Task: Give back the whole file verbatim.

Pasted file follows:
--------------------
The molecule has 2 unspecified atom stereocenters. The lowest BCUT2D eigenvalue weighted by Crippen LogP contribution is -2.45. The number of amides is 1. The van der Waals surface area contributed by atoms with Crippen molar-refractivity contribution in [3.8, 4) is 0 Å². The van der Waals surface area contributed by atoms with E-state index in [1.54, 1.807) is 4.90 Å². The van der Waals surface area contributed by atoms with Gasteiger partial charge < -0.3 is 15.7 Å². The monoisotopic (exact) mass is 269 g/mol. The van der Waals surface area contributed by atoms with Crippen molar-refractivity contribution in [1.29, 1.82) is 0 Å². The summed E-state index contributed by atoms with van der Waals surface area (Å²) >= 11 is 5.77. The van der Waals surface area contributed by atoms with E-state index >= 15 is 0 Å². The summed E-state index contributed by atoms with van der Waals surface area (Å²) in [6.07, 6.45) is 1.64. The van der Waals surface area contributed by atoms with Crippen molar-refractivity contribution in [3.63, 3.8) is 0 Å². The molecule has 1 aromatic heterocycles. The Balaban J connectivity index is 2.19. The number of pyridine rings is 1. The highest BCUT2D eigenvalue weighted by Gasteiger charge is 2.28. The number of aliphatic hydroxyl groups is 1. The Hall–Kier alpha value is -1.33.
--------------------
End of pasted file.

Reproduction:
The molecule has 2 unspecified atom stereocenters. The lowest BCUT2D eigenvalue weighted by Crippen LogP contribution is -2.45. The number of amides is 1. The van der Waals surface area contributed by atoms with Crippen molar-refractivity contribution in [3.8, 4) is 0 Å². The van der Waals surface area contributed by atoms with E-state index in [1.54, 1.807) is 4.90 Å². The van der Waals surface area contributed by atoms with Gasteiger partial charge < -0.3 is 15.7 Å². The monoisotopic (exact) mass is 269 g/mol. The van der Waals surface area contributed by atoms with Crippen molar-refractivity contribution in [1.29, 1.82) is 0 Å². The summed E-state index contributed by atoms with van der Waals surface area (Å²) >= 11 is 5.77. The van der Waals surface area contributed by atoms with E-state index >= 15 is 0 Å². The summed E-state index contributed by atoms with van der Waals surface area (Å²) in [6.07, 6.45) is 1.64. The van der Waals surface area contributed by atoms with Crippen molar-refractivity contribution in [3.63, 3.8) is 0 Å². The molecule has 1 aromatic heterocycles. The Balaban J connectivity index is 2.19. The number of pyridine rings is 1. The highest BCUT2D eigenvalue weighted by Gasteiger charge is 2.28. The number of aliphatic hydroxyl groups is 1. The Hall–Kier alpha value is -1.33.